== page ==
According to historic manuscripts, Bahrain is located on the site of ancient Dilmun, one of the oldest trading civilizations in the world. Dilmun was a major port on the trading route between Mesopotamia and the Indus Valley Civilization in the Bronze Age. Moreover, the Sumerians regarded Dilmun as a sacred land and part of their creation mythology. In the saga of Enki and Ninhursag – Enki is the Sumerian God of Creation, Intelligence, and Water, whereas Ninhursag is the mother goddess of fertility and mountains – Dilmun is described as “the pure clean and bright land of the living, the garden of the Great Gods and Earthly paradise”.
“Thus, from that moment on, Dilmun was blessed by Enki with everlasting agricultural and trade superiority, for through its waterways and quays, fruits and grains were sold and exchanged by the people of Dilmun and beyond.”
Sumerian Myth: Enki and Ninhursag
In classical antiquity, Bahrain, called Tylos by the ancient Greeks, became the center of the pearl trade for the emerging Hellenistic empire. Its pearl fisheries were considered the best in the world from ancient times to the 19th century. The pearling industry flourished until Japanese cultured pearls appeared on the market in the 1930s. Bahrain adopted the Islamic religion as early as the 7th century during the life of the Prophet Muhammad. After a period of Arab rule, Bahrain was controlled by the Portuguese and Persian Empires, followed by invasions from the ruling dynasties of Saudi Arabia and Oman. During Pax Britannica, the British Empire consolidated its trade routes and took over the role of ‘global policeman’. Under the treaty signed between Britain and Bahrain, the British must protect Bahrain in exchange for control over Bahraini foreign affairs. Following the rise of Arab nationalism across the Middle East, Bahrain gained its independence in 1971.
Following the turmoil of the Arab Spring, Bahrain is gradually rebuilding itself. Today, the remains of the city’s heritage as a busy port town are overshadowed by the symbols of modern opulence, vast air-conditioned shopping malls and soaring skyscrapers.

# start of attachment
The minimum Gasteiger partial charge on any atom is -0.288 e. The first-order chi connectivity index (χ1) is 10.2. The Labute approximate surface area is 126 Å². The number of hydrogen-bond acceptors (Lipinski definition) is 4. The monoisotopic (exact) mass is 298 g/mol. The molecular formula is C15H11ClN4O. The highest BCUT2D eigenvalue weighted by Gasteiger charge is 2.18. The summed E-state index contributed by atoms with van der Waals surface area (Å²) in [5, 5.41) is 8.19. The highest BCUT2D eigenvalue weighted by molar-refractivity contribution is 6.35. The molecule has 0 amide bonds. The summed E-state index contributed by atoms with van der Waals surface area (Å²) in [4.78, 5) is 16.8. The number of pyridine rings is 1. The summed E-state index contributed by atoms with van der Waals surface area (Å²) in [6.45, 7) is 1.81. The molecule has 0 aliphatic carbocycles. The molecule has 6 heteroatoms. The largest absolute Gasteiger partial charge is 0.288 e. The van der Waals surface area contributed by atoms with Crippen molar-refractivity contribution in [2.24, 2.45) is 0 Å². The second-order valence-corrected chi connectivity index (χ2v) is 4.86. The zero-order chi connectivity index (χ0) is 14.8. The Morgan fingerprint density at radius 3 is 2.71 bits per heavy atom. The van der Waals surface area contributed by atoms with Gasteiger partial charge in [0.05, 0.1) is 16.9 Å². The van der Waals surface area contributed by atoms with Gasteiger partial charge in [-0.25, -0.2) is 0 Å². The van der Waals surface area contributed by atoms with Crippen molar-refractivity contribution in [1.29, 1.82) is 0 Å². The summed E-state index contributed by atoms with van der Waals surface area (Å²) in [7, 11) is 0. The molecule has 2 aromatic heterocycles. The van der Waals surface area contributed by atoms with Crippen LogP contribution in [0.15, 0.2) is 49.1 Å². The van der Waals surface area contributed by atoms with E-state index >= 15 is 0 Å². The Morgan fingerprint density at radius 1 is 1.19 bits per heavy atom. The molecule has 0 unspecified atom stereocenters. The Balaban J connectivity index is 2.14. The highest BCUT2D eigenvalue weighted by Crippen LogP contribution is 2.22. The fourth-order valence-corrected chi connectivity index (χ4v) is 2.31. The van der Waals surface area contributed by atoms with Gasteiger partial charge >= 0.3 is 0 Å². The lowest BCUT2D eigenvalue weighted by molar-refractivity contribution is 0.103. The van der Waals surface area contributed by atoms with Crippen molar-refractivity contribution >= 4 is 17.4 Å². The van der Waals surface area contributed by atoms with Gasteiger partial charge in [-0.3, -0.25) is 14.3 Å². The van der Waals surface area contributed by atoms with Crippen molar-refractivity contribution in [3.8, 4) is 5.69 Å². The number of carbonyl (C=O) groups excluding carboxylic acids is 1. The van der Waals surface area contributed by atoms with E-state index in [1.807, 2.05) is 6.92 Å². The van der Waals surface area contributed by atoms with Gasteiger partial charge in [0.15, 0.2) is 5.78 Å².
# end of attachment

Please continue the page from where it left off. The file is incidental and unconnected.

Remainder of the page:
Bahrain National Museum
Bahrain National Museum can provide some context for understanding the regions history and culture. The collection of the museum is divided into four themed galleries. The Dilmun collection provides insight into the life of the ancient trading civilization of the Persian Gulf. The highlights of the exhibition are the Barbar temple treasures, the Saar settlement finds and the great collection of stamp-seals. On the one hand, the Tylos and Islam collection focuses on the time when Bahrain became the center of pearl trade in classical antiquity. On the other hand, it exhibits artifacts of Islamic decorative arts. The Customs and Traditions collection uses dioramas to illustrate different aspects of archipelago life in the early 20th century, such as the birth ceremony, traditional wedding, and religious practices. Similarly, the Traditional Trades and Crafts collection recreates a traditional Bahraini souq highlighting local craftsmanship. The exhibition also covers the pearling heritage that has shaped life in the region for thousands of years.
Beit Al Quran
Beit Al Quran [House of Quran] is a homage to Islam’s holiest book, which Muslims believe to be a revelation from God. The museum has a finest collection of ancient Qurans in the region including manuscripts dating back to the birth of Islam in 610 AD as well as some of the earliest translations of the Quran into European languages. In addition to its rich collection of Qurans, the museum also has more than 50,000 books in Arabic, English and French focusing primarily on Islam. A curiosity of the museum is a copy of an 18th-century English translation of the Quran that was bought by Thomas Jefferson, the Founding Father and 3rd president of the United States.
Samuel Noah Kramer (1972) Sumerian Mythology: A Study of Spiritual and Literary Achievements in the Third Millennium BC